New York is the city that never sleeps. But this renowned insomnia would not be possible without the more than 200,000 men and women who work the nightshift – the fry cooks and coffee jockeys, train conductors and cab hacks, cops, docs, and fishmongers selling cod by the crate. Inverting the natural rhythm of life, they keep the city running as it slows but never stops.

In our book, NIGHTSHIFT NYC, we tell the stories of New York City nightshift workers. This ethnography of the night investigates familiar sites, such as diners, delis and taxis, as well as some unexpected corners of the night, such as a walking tour of homelessness in Manhattan and a fishing boat out of Brooklyn. We show how the nightshift is more than simply out of phase, it is another social space altogether, highly structured, inherently subversive, and shot through with inequalities of power. NIGHTSHIFT NYC presents the narratives of those who sleep too little and work too much, revealing the soul of a city hidden in the graveyard shift of 24-hour commerce when the sun goes down and the lights come up.

But there is more to the story than found its way into the pages of the book. Here you'll find more stories of the night in New York City and around the country. And we hope you will add your own stories and comments in the months to come. Stay tuned and check back often...

Tuesday, February 10, 2009

Guest Blog... Michael Boonstra

Back in December, we had the privilege of chatting with Leonard Lopate live on WNYC and taking questions from callers on his popular public radio program. The response in the days and weeks afterwards was overwhelming. One of the many folks who reached out to us with their own experiences on the nightshift was Michael Boonstra. We thought his stories of working the overnight shift at the Plaza Hotel in the 1980s were worthy of a more public forum. So this week, our guest blogger is Mr. Boonstra.

By way of a little background on our guest, Michael says he has lived in the same rent stabilized apartment in the East Village for 31 years and considers himself a New Yorker, still in love and fascinated with it’s many quirks and idiosyncrasies. After 25 years working in the film industry he says he is currently in search of what to do when he finally grows up, and that finding Nightshift NYC could be the start of a long overdue writing career. Here's Michael's take on "the graveyard shift":
One of the things I loved about working the graveyard shift at the Plaza Hotel in room service during the 1980s was commuting on my bicycle and the great downhill ride on 5th Avenue into The Village. One of the things I hated was the only other waiter with whom I worked during those hours of 11P to 7A: a paranoid schizophrenic from Brazil. At that time the two of us were room service; taking the orders on the phone, setting up the tables, preparing the food and delivering it up to the rooms, which meant we had to work well together. The problem was this fellow didn't trust me and would threaten to kill me on a regular basis. Fortunately I had a couple of friends in security and the hotel later brought on a full time clerk to take the orders.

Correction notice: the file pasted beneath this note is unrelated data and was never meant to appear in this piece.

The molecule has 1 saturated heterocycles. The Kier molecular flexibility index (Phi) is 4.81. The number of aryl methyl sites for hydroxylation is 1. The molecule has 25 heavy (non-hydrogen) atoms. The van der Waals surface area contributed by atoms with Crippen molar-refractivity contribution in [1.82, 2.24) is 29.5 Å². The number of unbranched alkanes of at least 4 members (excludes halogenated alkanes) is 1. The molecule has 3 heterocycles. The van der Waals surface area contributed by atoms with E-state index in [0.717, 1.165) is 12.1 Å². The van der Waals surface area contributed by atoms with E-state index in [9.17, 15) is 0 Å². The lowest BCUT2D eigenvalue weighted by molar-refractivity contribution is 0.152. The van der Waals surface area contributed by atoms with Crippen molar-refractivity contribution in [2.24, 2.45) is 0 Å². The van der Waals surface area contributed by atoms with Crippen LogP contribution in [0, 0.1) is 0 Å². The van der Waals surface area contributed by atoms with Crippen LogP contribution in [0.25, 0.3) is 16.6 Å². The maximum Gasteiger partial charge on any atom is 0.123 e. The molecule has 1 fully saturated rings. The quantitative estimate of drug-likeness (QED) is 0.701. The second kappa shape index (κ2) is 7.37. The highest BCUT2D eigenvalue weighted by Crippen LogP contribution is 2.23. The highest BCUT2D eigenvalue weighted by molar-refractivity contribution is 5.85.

She was a middle aged African American woman who was so addicted to her soaps that she would set her alarm clock during the day so as not to miss them. Then she would spend the night at work talking about the troubles of the characters, as if they were real people.

There was a young Greek American kid who was brought on from the breakfast shift to help out. He was the drug connection and could supply black beauties, which got us through the shift in a flash. There were a surprising number of guests who would ask for drugs when they put in their orders. For a while, coke was supplied but you can't keep that up and we didn't, fortunately, before anyone caught on. By the time this waiter came on, the Brazilian had left and there were four of us. One was Polish and had landed in NYC with three dollars in his pocket. We are still friends. The other was a young kid who lived with his girlfriend and her mother on Long Island. We were saddened when the news came one night that he'd overdosed on barbiturates.

When business got really slow at three or four, the Greek kid and I would go up to the roof in the service elevator. There was a place on the 58th Street side where you'd look out and see only the intricate maze of buildings, but with no opening whatsoever to view traffic in the streets. We would smoke a joint to come down from the speed and then head back downstairs to an often frustrated Pole, who had just gotten swamped with orders.

When the night ended, we’d head for the local Blarney Stone for a drink. There were always a number of well dressed types who would come in just starting their day, for a couple of shots.

My weekends were Sunday and Monday and I loved having a weekday off because you could get so much done without fighting the crowds. But you always had a sleepy suspicion that you were living an alternate universe.

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